Friday, August 8, 2008

Elie Wiesel was right

At dinner last night, my daughter asked me a troubling question: "How often are the Olympics held?"

Of course, when I was a kid, this was a no-brainer -- every four years, during election years. But now? I guess you could say every two years, since technically they do hold some kind of Olympiad every two years - Winter, Summer, Winter, Summer, etc... But since they hold the Winter Olympics every four years and the Summer Olympics every four years... well, very few Olympians compete in both (Eric Heiden? Who else?), it seems like 'every four years' is still the best answer.

Okay, but that's not what was most troubling. What got me was, when in Hell did they switch over, and why didn't we all speak out about it at the time? What was wrong with waiting every four years? Is the TV ratings monster that much bigger if they get to throw a Winter Olympics at us every four years in the off-year? (I know the answer, by the way -- Lillehammer, Norway, 1994 -- that's not the point. The point is, there should have been a massive outcry, and there wasn't. And I want to know why.)

So as I sat there, trying to explain it to Lily, it occurred to me that this is a phenomenon that comes up quite a bit: some relatively trivial, often sports-related, change is made to the status quo, and most of us, having adult lives of our own to lead and our own passions and concerns to muddle through, simply don't have the time or inclination to battle every little thing that upsets our apple cart. Thus: in baseball alone, three divisions, interleague play, the upcoming use of television replays to overrule umpires, etc., etc. I'm sure there are literally hundreds of examples of Little Unnecessary Changes that are Made to Things that are Perfectly Fine to Begin With. (Anyone wanna buy And yet very few of us bother to speak out about such things, because it's so damn trivial, and who has the time, and wouldn't you look kind of silly leading the charge against, say, having a pro football division called the NFC North?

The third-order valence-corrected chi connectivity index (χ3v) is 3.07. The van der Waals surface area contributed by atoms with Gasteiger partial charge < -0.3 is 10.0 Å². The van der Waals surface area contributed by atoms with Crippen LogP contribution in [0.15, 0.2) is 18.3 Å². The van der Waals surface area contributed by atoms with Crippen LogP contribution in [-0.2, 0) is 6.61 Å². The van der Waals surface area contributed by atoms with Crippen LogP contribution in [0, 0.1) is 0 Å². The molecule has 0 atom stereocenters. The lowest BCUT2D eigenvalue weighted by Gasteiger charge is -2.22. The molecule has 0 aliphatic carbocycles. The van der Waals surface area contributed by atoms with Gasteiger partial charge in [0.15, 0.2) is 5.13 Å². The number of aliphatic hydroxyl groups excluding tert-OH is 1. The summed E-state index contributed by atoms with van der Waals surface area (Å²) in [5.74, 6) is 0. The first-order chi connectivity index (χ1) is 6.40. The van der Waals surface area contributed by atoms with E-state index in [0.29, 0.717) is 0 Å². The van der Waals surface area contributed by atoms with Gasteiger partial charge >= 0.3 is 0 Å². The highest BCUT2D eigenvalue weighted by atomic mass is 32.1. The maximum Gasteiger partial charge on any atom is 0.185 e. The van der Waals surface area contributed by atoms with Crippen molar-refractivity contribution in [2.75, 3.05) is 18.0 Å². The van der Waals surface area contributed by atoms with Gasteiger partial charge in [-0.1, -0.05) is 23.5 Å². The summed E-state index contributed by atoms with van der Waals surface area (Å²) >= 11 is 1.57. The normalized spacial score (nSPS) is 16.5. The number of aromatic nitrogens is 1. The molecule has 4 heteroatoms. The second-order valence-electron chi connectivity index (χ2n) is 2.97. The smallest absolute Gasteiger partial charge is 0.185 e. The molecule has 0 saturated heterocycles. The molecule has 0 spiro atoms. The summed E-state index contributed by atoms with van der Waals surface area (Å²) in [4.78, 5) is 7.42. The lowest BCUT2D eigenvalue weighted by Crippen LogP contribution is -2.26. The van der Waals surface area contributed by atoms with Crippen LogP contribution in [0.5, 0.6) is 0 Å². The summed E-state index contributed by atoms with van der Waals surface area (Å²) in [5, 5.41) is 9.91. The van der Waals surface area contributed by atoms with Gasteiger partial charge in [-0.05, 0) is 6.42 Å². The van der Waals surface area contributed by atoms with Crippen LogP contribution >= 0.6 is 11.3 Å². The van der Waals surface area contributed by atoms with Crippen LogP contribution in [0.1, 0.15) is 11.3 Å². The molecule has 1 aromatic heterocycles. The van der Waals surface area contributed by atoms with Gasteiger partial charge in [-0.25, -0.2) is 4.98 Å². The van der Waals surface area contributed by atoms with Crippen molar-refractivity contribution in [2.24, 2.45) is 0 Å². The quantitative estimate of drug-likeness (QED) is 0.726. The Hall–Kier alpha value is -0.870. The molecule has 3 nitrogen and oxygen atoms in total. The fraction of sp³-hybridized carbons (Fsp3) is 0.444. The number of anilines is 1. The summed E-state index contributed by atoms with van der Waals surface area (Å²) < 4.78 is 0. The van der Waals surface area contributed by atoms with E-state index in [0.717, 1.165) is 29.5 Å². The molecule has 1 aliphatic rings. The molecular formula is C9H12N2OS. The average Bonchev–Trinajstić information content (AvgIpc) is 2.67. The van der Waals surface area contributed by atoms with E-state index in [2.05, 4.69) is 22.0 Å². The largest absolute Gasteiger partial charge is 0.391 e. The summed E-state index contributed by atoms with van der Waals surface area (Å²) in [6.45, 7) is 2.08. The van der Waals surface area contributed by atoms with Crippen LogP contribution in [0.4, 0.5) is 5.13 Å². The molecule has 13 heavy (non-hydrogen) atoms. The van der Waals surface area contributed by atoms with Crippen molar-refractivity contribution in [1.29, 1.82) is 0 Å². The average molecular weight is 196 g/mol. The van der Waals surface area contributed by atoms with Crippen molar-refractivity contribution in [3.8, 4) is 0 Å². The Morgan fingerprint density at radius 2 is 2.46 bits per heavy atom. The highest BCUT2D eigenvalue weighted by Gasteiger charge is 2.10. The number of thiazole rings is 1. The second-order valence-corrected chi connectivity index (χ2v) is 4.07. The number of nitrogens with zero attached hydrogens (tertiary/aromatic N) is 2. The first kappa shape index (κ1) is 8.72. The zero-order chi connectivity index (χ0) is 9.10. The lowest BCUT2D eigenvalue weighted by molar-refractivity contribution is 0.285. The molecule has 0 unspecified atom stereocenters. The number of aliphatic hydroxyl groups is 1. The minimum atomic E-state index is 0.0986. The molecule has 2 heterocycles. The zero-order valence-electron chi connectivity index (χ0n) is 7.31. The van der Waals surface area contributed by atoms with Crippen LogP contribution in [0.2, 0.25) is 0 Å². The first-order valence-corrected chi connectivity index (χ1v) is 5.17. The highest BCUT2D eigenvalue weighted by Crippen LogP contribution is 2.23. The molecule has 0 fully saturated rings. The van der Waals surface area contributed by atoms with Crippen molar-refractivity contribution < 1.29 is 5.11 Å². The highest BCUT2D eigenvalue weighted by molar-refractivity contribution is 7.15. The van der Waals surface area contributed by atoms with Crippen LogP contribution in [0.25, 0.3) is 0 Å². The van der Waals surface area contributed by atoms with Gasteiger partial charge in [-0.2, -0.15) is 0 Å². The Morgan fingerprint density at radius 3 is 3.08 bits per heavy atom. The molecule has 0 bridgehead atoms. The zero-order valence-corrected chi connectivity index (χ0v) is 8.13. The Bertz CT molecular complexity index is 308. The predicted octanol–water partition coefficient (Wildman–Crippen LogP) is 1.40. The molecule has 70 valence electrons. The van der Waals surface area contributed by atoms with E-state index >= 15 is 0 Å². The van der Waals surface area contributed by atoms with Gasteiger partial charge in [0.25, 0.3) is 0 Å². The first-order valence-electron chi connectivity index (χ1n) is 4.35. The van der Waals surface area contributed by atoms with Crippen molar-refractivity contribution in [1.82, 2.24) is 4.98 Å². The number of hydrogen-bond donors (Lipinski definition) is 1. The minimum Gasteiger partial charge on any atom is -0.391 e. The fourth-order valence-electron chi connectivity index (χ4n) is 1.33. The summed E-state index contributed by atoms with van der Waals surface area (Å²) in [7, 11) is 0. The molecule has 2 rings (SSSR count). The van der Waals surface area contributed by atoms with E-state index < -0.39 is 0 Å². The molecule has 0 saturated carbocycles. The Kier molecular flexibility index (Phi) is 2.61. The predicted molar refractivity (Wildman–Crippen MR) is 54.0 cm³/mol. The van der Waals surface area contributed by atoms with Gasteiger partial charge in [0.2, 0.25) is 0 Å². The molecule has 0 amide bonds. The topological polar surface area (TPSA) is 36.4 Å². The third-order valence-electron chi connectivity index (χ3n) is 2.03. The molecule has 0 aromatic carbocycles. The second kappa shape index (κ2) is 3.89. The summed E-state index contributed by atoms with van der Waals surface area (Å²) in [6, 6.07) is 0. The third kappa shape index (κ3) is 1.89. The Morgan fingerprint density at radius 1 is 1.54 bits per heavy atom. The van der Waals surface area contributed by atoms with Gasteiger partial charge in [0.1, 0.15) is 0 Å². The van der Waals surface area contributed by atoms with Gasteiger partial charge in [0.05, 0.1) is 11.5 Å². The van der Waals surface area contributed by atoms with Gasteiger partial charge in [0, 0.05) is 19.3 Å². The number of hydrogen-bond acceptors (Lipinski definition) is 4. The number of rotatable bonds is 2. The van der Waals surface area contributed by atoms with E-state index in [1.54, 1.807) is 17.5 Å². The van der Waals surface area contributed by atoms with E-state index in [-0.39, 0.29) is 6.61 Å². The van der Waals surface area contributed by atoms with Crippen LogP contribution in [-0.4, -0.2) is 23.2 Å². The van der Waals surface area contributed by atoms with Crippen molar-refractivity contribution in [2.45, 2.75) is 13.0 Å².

So after dinner, Lily had a birthday present she wanted me to open -- because, guess what, it was wrapped in one of those idiotic plastic things that are sealed industrial-tight to prevent someone from injecting anthrax into it. And I realized, here's another one. About a decade ago, they started packaging things this way -- and at the risk of turning into Andy Rooney, what the hell was wrong with a cardboard box with cellophane around it? Children's toys are the absolute worst, especially dolls, with these little plastic ties around the head, through the piece of cardboard on the back, through a little plastic doohickey, then all twisted around and taped to the underside of the cardboard -- and that's just the doll's head -- then there are the same things for the arms, the legs, the gowns, the purses, all the damn little accessories, to the point that it takes ten minutes to open a gift now, and the Dads of America have to be working like maniacs with the scissors just to keep up.

And that's when I cut myself, with the damn scissors, trying to cut alongside the sealed plastic edge of the packaging the digital camera came in.

Today, I wear a Barbie band-aid on my palm, a symbol of my failure to speak out.